SINGAPORE: MRT station employees are not trained to chase after nor apprehend people, and the protocol is for them to call for help in the event of incidents such as molestation, said Senior Minister of State for Transport Janil Puthucheary on Tuesday (Oct 2).
Dr Puthucheary's comments were made in response to a parliamentary question from NCMP Daniel Goh, who had enquired about the molest case at Serangoon MRT station last month, and if incidences of molestation on MRT premises are treated as high priority for staff intervention.
A 23-year-old man was arrested last month for allegedly molesting a woman at Serangoon MRT station twice - once while on the train and the other after she had alighted at the station.
In a widely-shared Facebook post, the woman who alleged she had been molested said she had alerted the control station “hoping someone would stop him … but people just stared and did nothing”.
As a result, the alleged perpetrator got away, she wrote.
Dr Puthucheary said on Tuesday that after they were informed of the incident, train station staff notified the SBS Transit Operations Control Centre (OCC) and the Public Transport Security Command of the Singapore Police Force (TransCom) was alerted immediately.
“Their swift actions enabled the police to subsequently arrest a male suspect. Investigations are ongoing," Dr Puthucheary said.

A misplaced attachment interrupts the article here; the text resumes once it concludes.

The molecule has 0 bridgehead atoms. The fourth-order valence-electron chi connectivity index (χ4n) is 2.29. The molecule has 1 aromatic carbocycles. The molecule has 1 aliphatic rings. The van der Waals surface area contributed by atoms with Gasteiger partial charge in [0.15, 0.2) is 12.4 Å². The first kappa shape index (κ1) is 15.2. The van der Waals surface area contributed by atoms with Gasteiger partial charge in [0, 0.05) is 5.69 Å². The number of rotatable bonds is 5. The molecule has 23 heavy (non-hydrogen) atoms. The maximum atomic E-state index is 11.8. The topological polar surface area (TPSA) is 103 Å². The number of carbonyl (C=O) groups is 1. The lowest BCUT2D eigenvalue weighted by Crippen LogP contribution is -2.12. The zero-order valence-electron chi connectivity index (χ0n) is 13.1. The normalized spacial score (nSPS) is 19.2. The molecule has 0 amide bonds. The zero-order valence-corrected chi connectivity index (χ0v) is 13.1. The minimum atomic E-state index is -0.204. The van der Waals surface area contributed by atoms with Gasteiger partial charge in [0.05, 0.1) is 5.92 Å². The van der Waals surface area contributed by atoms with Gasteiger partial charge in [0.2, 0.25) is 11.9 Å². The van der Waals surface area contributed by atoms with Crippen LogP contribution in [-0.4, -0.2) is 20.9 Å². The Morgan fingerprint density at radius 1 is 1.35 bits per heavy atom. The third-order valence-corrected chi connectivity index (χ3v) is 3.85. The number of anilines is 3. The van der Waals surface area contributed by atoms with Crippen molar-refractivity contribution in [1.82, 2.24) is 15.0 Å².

Assoc Prof Goh then asked if the staff protocol in such instances would involve giving chase or stopping the molester from escaping the scene of the crime.
“The protocol does not specifically instruct staff to give chase,” Dr Puthucheary replied.
“The first thing the staff have to do is inform the network of support structures we have such as OCC and TransCom in case more resources and assets are required to be deployed to the station … The staff have a duty to the station and a responsibility to the post as well,” he said.
Dr Puthucheary added that train station employees are also not trained to "handle violent criminals and chase down and apprehend people".
"There is the issue of course as to whether the perpetrator could become violent ... So they have to exercise some judgment on what intervention is appropriate for them," he said.
In Parliament, Assoc Prof Goh also noted that sensitivity is required in dealing with victims, who could be emotionally distressed during such circumstances.
To this, Dr Puthucheary said that employees are given a significant amount of customer service training, including on how to handle victims of molest.